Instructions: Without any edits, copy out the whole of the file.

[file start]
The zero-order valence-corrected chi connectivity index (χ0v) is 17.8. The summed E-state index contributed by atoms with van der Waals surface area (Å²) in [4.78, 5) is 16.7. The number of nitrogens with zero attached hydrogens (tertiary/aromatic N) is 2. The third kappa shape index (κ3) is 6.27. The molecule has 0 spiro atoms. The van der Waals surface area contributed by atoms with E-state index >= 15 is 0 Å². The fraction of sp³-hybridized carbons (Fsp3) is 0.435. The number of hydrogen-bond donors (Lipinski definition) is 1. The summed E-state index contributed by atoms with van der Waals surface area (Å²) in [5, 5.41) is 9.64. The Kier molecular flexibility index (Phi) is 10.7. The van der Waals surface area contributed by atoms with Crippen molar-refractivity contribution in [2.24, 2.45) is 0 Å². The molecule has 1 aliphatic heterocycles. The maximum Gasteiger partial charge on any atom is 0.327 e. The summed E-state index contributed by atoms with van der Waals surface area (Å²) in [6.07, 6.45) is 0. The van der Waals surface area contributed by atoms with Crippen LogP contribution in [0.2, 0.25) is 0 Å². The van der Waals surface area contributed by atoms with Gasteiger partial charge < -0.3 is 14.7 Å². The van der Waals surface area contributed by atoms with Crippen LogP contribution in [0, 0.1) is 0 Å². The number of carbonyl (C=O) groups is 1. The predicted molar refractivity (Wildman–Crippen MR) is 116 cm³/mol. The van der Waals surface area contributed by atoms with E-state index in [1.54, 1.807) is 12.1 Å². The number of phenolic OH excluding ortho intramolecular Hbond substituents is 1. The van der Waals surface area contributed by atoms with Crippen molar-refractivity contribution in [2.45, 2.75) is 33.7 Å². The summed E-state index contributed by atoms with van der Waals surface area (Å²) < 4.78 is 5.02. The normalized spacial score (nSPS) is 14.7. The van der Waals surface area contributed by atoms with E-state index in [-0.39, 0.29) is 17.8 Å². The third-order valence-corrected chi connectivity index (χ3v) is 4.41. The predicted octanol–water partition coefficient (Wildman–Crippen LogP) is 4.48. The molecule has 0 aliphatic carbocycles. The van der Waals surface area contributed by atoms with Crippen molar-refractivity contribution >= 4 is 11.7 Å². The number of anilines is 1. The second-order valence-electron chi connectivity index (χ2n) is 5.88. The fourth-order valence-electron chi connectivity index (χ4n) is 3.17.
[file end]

The zero-order valence-corrected chi connectivity index (χ0v) is 17.8. The summed E-state index contributed by atoms with van der Waals surface area (Å²) in [4.78, 5) is 16.7. The number of nitrogens with zero attached hydrogens (tertiary/aromatic N) is 2. The third kappa shape index (κ3) is 6.27. The molecule has 0 spiro atoms. The van der Waals surface area contributed by atoms with E-state index >= 15 is 0 Å². The fraction of sp³-hybridized carbons (Fsp3) is 0.435. The number of hydrogen-bond donors (Lipinski definition) is 1. The summed E-state index contributed by atoms with van der Waals surface area (Å²) in [5, 5.41) is 9.64. The Kier molecular flexibility index (Phi) is 10.7. The van der Waals surface area contributed by atoms with Crippen molar-refractivity contribution in [2.24, 2.45) is 0 Å². The molecule has 1 aliphatic heterocycles. The maximum Gasteiger partial charge on any atom is 0.327 e. The summed E-state index contributed by atoms with van der Waals surface area (Å²) in [6.07, 6.45) is 0. The van der Waals surface area contributed by atoms with Crippen LogP contribution in [0.2, 0.25) is 0 Å². The van der Waals surface area contributed by atoms with Gasteiger partial charge < -0.3 is 14.7 Å². The van der Waals surface area contributed by atoms with Crippen LogP contribution in [0, 0.1) is 0 Å². The number of carbonyl (C=O) groups is 1. The predicted molar refractivity (Wildman–Crippen MR) is 116 cm³/mol. The van der Waals surface area contributed by atoms with E-state index in [1.54, 1.807) is 12.1 Å². The number of phenolic OH excluding ortho intramolecular Hbond substituents is 1. The van der Waals surface area contributed by atoms with Crippen molar-refractivity contribution in [2.45, 2.75) is 33.7 Å². The summed E-state index contributed by atoms with van der Waals surface area (Å²) < 4.78 is 5.02. The normalized spacial score (nSPS) is 14.7. The van der Waals surface area contributed by atoms with E-state index in [-0.39, 0.29) is 17.8 Å². The third-order valence-corrected chi connectivity index (χ3v) is 4.41. The predicted octanol–water partition coefficient (Wildman–Crippen LogP) is 4.48. The molecule has 0 aliphatic carbocycles. The van der Waals surface area contributed by atoms with Crippen molar-refractivity contribution >= 4 is 11.7 Å². The number of anilines is 1. The second-order valence-electron chi connectivity index (χ2n) is 5.88. The fourth-order valence-electron chi connectivity index (χ4n) is 3.17.